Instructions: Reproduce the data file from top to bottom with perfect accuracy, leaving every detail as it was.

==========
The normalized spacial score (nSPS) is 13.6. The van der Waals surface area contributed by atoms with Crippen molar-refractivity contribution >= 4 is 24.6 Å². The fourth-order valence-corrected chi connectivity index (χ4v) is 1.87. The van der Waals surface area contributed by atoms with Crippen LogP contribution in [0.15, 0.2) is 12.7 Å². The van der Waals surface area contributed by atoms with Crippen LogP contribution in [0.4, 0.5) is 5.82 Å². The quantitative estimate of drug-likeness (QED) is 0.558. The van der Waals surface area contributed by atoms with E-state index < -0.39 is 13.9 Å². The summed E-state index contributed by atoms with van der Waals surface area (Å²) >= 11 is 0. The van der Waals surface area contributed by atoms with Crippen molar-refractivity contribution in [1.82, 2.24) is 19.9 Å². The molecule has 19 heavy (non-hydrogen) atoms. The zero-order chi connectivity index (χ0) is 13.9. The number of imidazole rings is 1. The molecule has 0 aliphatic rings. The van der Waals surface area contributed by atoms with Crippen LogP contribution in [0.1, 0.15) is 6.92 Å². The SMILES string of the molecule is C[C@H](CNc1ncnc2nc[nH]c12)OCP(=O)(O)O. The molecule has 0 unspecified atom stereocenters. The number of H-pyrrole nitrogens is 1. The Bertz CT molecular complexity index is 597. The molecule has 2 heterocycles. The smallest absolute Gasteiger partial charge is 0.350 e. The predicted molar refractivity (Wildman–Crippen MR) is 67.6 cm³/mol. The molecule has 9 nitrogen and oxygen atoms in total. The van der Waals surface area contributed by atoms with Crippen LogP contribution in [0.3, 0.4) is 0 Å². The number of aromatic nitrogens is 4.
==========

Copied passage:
The normalized spacial score (nSPS) is 13.6. The van der Waals surface area contributed by atoms with Crippen molar-refractivity contribution >= 4 is 24.6 Å². The fourth-order valence-corrected chi connectivity index (χ4v) is 1.87. The van der Waals surface area contributed by atoms with Crippen LogP contribution in [0.15, 0.2) is 12.7 Å². The van der Waals surface area contributed by atoms with Crippen LogP contribution in [0.4, 0.5) is 5.82 Å². The quantitative estimate of drug-likeness (QED) is 0.558. The van der Waals surface area contributed by atoms with E-state index < -0.39 is 13.9 Å². The summed E-state index contributed by atoms with van der Waals surface area (Å²) >= 11 is 0. The van der Waals surface area contributed by atoms with Crippen molar-refractivity contribution in [1.82, 2.24) is 19.9 Å². The molecule has 19 heavy (non-hydrogen) atoms. The zero-order chi connectivity index (χ0) is 13.9. The number of imidazole rings is 1. The molecule has 0 aliphatic rings. The van der Waals surface area contributed by atoms with Crippen LogP contribution in [0.1, 0.15) is 6.92 Å². The SMILES string of the molecule is C[C@H](CNc1ncnc2nc[nH]c12)OCP(=O)(O)O. The molecule has 0 unspecified atom stereocenters. The number of H-pyrrole nitrogens is 1. The Bertz CT molecular complexity index is 597. The molecule has 2 heterocycles. The smallest absolute Gasteiger partial charge is 0.350 e. The predicted molar refractivity (Wildman–Crippen MR) is 67.6 cm³/mol. The molecule has 9 nitrogen and oxygen atoms in total. The van der Waals surface area contributed by atoms with Crippen LogP contribution in [0.3, 0.4) is 0 Å². The number of aromatic nitrogens is 4.